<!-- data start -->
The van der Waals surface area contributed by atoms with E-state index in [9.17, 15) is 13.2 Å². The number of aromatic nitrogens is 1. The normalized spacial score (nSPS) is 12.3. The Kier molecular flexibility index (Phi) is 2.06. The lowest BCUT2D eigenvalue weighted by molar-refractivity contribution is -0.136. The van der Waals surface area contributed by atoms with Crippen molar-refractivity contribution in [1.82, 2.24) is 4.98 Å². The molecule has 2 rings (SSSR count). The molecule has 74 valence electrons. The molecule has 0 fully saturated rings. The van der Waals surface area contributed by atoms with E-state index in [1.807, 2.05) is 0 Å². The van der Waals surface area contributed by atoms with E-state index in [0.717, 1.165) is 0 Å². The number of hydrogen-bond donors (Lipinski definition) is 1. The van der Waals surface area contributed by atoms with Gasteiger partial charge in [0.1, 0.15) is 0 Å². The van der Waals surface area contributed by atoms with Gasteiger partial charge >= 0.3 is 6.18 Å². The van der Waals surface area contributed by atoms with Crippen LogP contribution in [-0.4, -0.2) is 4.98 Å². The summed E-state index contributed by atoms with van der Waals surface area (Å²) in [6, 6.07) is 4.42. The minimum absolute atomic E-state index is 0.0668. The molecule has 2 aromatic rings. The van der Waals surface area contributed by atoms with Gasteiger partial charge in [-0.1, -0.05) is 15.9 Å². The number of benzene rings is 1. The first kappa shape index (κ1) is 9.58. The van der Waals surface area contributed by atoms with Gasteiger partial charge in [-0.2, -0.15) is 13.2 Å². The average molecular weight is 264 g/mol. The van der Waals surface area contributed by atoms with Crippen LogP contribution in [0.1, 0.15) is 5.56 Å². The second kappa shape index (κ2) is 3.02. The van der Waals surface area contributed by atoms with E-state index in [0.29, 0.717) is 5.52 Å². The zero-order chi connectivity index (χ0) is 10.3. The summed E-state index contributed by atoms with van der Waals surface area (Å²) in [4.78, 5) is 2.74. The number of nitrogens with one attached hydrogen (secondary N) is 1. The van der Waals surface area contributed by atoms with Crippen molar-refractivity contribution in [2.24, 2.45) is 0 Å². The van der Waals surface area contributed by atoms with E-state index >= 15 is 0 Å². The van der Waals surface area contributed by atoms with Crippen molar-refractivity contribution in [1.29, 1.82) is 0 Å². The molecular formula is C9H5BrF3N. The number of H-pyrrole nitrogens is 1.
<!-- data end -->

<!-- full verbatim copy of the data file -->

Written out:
The van der Waals surface area contributed by atoms with E-state index in [9.17, 15) is 13.2 Å². The number of aromatic nitrogens is 1. The normalized spacial score (nSPS) is 12.3. The Kier molecular flexibility index (Phi) is 2.06. The lowest BCUT2D eigenvalue weighted by molar-refractivity contribution is -0.136. The van der Waals surface area contributed by atoms with Crippen molar-refractivity contribution in [1.82, 2.24) is 4.98 Å². The molecule has 2 rings (SSSR count). The molecule has 74 valence electrons. The molecule has 0 fully saturated rings. The van der Waals surface area contributed by atoms with E-state index in [1.807, 2.05) is 0 Å². The van der Waals surface area contributed by atoms with E-state index in [0.717, 1.165) is 0 Å². The number of hydrogen-bond donors (Lipinski definition) is 1. The van der Waals surface area contributed by atoms with Gasteiger partial charge in [0.1, 0.15) is 0 Å². The van der Waals surface area contributed by atoms with Gasteiger partial charge >= 0.3 is 6.18 Å². The van der Waals surface area contributed by atoms with Crippen LogP contribution in [-0.4, -0.2) is 4.98 Å². The summed E-state index contributed by atoms with van der Waals surface area (Å²) in [6, 6.07) is 4.42. The minimum absolute atomic E-state index is 0.0668. The molecule has 2 aromatic rings. The van der Waals surface area contributed by atoms with Gasteiger partial charge in [-0.1, -0.05) is 15.9 Å². The number of benzene rings is 1. The first kappa shape index (κ1) is 9.58. The van der Waals surface area contributed by atoms with Gasteiger partial charge in [-0.2, -0.15) is 13.2 Å². The average molecular weight is 264 g/mol. The van der Waals surface area contributed by atoms with Crippen LogP contribution in [0.1, 0.15) is 5.56 Å². The second kappa shape index (κ2) is 3.02. The van der Waals surface area contributed by atoms with E-state index in [0.29, 0.717) is 5.52 Å². The zero-order chi connectivity index (χ0) is 10.3. The summed E-state index contributed by atoms with van der Waals surface area (Å²) in [4.78, 5) is 2.74. The number of nitrogens with one attached hydrogen (secondary N) is 1. The van der Waals surface area contributed by atoms with Crippen molar-refractivity contribution in [2.24, 2.45) is 0 Å². The van der Waals surface area contributed by atoms with E-state index >= 15 is 0 Å². The van der Waals surface area contributed by atoms with Crippen molar-refractivity contribution in [1.29, 1.82) is 0 Å². The molecular formula is C9H5BrF3N. The number of H-pyrrole nitrogens is 1.